feel comfortable here and want to be here,” Schultz said. “Schools aren’t all about what you do in the classroom. Some kids come here to learn, some kids come here because of their friends, and some kids come here because of the activities they are involved in.” Ω
Model United Nations prepares for its last conference of the year, which will be held at Whitney High School on May 19. Students in Model UN look forward to this conference every year because it focuses on unique topics such as Harry Potter and the maﬁa. “I hear that a lot of people dress up for Whitney, so I’m looking forward to that. The Harry Potter and maﬁa conference rooms seem fun for the people attending,” next year’s MUN Treasurer, sophomore Jin Zhang said. Almost 600 students from 19 schools around Southern California will participate at the Whitney Conference, which allows participants to meet new people from different areas. “The people you compete against do just as much research as you do, which makes the debate a lot of fun. Being able to think on my feet really helps me compete better against my opponents as well,” sophomore TJ Freedman said. “I did a pretty good job competing in novice, so I hope I do well in an
advanced committee. Everything I do, I try to win, so I hope I get an award during this conference.” Attending the conference gives competitors an opportunity to be more involved in learning and researching international affairs. “I hope to gain more experience from this conference and an award if possible. I’ve been preparing for it by doing research and using that to get a full understanding about the topic. I’m looking forward to hearing other delegates’ solutions to the Israeli and Palestinian i s s u e , ” sophomore Michelle Lee said. Some committees, such as the MUN Security Council committees, require participants to compete with a partner. “Working with the right partner lessens a lot of stress,” Zhang said. “When my partner and I do research together and she catches something I don’t, I feel a little more relieved because I know that if I were to humiliate myself, she’ll say something witty or intelligent to make it okay. Just the fact that someone is there to support you makes everything so much lighter.” Ω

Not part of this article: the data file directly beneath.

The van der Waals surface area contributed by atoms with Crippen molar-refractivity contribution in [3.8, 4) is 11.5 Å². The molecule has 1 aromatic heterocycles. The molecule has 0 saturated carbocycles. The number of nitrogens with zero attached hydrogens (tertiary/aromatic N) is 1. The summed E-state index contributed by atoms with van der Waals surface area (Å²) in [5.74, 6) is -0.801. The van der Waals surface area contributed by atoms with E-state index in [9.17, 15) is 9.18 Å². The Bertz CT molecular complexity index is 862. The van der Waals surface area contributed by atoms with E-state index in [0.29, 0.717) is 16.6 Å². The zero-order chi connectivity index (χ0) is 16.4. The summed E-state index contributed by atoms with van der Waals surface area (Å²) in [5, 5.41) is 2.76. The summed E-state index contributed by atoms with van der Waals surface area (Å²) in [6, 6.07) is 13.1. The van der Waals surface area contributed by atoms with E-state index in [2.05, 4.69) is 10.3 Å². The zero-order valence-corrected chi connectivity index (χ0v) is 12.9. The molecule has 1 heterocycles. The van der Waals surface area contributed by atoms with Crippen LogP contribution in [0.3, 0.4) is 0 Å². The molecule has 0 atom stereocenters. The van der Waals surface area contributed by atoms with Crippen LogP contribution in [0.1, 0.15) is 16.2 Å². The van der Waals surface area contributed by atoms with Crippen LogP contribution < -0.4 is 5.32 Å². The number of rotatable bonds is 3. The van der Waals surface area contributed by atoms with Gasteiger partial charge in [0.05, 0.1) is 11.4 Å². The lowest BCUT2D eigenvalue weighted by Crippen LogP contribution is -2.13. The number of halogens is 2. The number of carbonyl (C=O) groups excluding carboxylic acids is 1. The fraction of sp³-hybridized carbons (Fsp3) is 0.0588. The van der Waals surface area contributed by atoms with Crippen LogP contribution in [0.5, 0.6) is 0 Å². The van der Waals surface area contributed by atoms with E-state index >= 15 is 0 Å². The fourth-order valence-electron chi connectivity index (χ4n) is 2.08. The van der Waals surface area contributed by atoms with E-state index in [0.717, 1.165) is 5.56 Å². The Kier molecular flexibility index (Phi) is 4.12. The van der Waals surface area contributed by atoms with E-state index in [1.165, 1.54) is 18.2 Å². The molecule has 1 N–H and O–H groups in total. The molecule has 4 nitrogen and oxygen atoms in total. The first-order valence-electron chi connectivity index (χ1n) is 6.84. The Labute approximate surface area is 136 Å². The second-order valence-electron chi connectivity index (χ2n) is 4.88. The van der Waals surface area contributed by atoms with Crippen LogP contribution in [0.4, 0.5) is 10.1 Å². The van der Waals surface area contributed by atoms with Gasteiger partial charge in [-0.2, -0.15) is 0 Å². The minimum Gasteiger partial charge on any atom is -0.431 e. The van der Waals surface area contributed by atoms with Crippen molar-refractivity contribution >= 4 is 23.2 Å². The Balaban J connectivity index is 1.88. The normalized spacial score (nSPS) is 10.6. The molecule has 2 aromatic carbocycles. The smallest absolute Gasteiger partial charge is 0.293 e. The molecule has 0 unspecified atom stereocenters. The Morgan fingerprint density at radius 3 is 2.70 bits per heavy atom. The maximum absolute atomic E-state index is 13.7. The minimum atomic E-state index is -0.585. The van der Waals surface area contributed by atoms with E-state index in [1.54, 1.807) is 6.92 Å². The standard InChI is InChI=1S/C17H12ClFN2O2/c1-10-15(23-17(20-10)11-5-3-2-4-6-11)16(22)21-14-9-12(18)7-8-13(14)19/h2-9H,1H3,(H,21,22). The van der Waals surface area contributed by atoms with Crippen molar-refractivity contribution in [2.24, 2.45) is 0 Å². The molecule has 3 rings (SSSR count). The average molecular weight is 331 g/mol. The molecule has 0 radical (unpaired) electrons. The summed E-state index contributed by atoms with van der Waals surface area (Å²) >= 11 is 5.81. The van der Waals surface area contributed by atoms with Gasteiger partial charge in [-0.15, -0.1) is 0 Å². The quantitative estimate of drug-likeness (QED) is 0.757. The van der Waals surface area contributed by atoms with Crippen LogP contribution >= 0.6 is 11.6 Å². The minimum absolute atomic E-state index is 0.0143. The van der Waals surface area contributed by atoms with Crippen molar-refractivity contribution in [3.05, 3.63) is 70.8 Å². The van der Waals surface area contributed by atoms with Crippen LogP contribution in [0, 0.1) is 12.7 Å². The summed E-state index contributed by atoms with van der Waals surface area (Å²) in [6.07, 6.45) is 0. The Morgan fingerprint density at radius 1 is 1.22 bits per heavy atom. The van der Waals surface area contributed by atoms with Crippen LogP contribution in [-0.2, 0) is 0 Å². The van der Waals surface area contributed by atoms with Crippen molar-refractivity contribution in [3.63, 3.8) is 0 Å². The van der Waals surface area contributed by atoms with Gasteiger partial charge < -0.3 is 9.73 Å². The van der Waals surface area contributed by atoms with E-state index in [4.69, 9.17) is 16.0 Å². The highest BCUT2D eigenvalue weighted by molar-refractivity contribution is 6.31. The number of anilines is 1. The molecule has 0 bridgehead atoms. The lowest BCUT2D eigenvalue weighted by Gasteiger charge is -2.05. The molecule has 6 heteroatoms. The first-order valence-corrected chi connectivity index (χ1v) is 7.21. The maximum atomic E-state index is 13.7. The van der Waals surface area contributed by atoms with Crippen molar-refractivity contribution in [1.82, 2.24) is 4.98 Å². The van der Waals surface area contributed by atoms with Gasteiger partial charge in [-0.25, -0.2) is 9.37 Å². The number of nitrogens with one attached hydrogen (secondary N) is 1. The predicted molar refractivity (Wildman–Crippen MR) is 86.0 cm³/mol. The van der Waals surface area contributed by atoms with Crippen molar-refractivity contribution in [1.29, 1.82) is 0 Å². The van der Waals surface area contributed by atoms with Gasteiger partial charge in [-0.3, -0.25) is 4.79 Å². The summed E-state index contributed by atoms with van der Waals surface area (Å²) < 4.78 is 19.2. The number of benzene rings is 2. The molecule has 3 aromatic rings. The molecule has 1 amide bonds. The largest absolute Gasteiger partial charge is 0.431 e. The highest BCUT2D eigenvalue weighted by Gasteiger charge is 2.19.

“Just the fact that someone is there to support you makes everything so much lighter.”
- Jin Zhang, 10
APES takes field trips to learn about water quality The AP Environmental Science classes took two trips to Lemon Creek Park and will be taking another trip to Newport Backbay to learn more about the composition of the creek’s water and the organisms and environment that determine the water’s quality. Jacqueline Sotoodeh Staff writer
PHOTO BY MELODY LIAO
NATURE AT ITS FINEST: Juniors Agnes Shin and Arianna Choi and senior Johnson Lim search for and classify pollution-sensitive
AP Environmental Science students took a ﬁeld trip to Lemon Creek Park on May 8 and 9 to enhance their knowledge of water quality and will take another trip to Newport Back Bay Estuary on May 17. Students performed experiments on Lemon Creek Park’s water to learn more about the water’s characteristics and its composition and found the water quality to be fair by using a screen attached to two poles. They then placed it into the water and dirt at a 45 degree angle. Right in front of it, another student took a pole and disturbed the dirt in front of the screen so that the organisms in the waterwould cling to the screen, then picked out the organisms from the screen. “The procedure was fun. Everyone was disgusted by the thought of getting into the water,